Start These Six Habits Now To Prevent Seasonal Affective Disorder

Do you tend to feel down when the sun starts to set earlier in the day? Do you find that symptoms of depression go away in the summer and come back in the winter like clockwork? You might have seasonal affective disorder, commonly called SAD, a type of depression that peaks during the shorter days of autumn and winter. If you're dreading the darker days because you experience the symptoms of SAD, such as low energy, depression or sluggishness, try these six smart techniques to reduce the effects of limited sunlight on your mood.

Step Into the Light

Scientists think that the symptoms of SAD stem from a lack of natural light, so sunlight exposure is an easy way to ward off these unpleasant effects. Even if it doesn't get dark before dinner yet, get in the habit of taking a walk each day while the sun's out. Whether you prefer a morning ramble or a lunchtime stroll, time your outdoor activity to max out on sunlight. If it's covered by clouds, you should still feel the effects of light exposure. Even just 10 or 15 minutes can make a difference in your demeanor.

You should also invest in a lightbox that produces at least 10,000 lumens. These nifty appliances mimic the effects of sunlight when the day is gray.

Balance Your Diet

Having the right nutrients in your body can make a big difference in depression symptoms. For example, if you have sad, you might crave sweet foods like ice cream or starchy foods like pasta and mashed potatoes. Giving in to those urges can lead to fatigue and weight gain. Instead, boost your energy with an array of rainbow-colored fruits and veggies, healthy nuts and seeds, whole grains, lean protein, and low-fat dairy.

Save the special treats for holiday celebrations, when they'll feel more festive.

Grab a Supplement

If your depression causes you to lose your appetite, consider taking multivitamins or supplements to get the nutrients you need to function. Some researchers think that a lack of vitamin D plays a role in SAD. You can get this nutrient from fatty fish, eggs, liver and fortified foods, or from a nutritional supplement. Omega-3 fatty acid intake may also reduce depression symptoms.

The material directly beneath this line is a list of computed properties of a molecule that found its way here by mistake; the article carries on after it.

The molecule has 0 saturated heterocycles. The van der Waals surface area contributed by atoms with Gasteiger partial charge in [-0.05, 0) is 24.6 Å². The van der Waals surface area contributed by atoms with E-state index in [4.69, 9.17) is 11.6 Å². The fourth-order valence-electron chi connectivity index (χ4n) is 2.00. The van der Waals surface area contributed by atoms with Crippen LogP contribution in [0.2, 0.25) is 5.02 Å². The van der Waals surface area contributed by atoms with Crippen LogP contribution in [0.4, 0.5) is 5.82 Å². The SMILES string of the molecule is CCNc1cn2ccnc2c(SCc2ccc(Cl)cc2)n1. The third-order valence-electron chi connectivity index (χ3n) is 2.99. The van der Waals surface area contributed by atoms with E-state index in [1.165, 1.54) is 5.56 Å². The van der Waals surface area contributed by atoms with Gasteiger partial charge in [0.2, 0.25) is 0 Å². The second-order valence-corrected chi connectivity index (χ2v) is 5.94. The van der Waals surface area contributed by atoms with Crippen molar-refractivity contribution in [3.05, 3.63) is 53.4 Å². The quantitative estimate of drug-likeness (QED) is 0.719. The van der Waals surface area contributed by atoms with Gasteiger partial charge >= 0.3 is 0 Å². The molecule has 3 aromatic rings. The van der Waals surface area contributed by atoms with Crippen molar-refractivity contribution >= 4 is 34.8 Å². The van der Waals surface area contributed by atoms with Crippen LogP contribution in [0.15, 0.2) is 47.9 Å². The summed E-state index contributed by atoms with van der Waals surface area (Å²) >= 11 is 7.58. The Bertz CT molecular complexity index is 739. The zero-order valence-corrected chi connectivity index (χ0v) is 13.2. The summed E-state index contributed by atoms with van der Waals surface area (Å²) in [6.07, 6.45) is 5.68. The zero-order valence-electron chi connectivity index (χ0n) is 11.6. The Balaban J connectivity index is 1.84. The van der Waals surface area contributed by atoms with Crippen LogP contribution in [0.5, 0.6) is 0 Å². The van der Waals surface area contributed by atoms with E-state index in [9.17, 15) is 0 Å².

Sweat It Out

Have you heard of a runner's high? Exercise helps the body produce endorphins, hormones that make us feel good and offer an energy increase. Instead of reaching for another cup of coffee when you have the afternoon blahs, try jogging around the block a few times or finding a quick dance workout video on YouTube. Try to stick to the federal recommendation of at least 30 minutes of exercise at least five days a week. When you get your heart pumping, you may find it reduces the effects of SAD.

Become a Social Butterfly

OK, so you don't necessarily have to fill up your event calendar, especially if you're not thrilled about heading out in winter weather. Just meeting a friend for coffee and conversation once a week or so can seriously improve your outlook when you're struggling with SAD. Virtual connection counts too! Schedule a Zoom call with your long-distance bestie or text a family member you haven't seen in person lately.

Know When To Get Help

Make a plan so you seek help for SAD if the symptoms get out of control despite your best efforts. If you don't notice a change in your symptoms after two weeks of these self-care measures, talk to your health care provider. He or she can recommend the best course of treatment for your seasonal depression, often a combination of antidepressants and behavioral therapy.

Sometimes, SAD can cause thoughts of suicide. Get help right away if you have thoughts about hurting yourself. Go to the emergency room or call your doctor.

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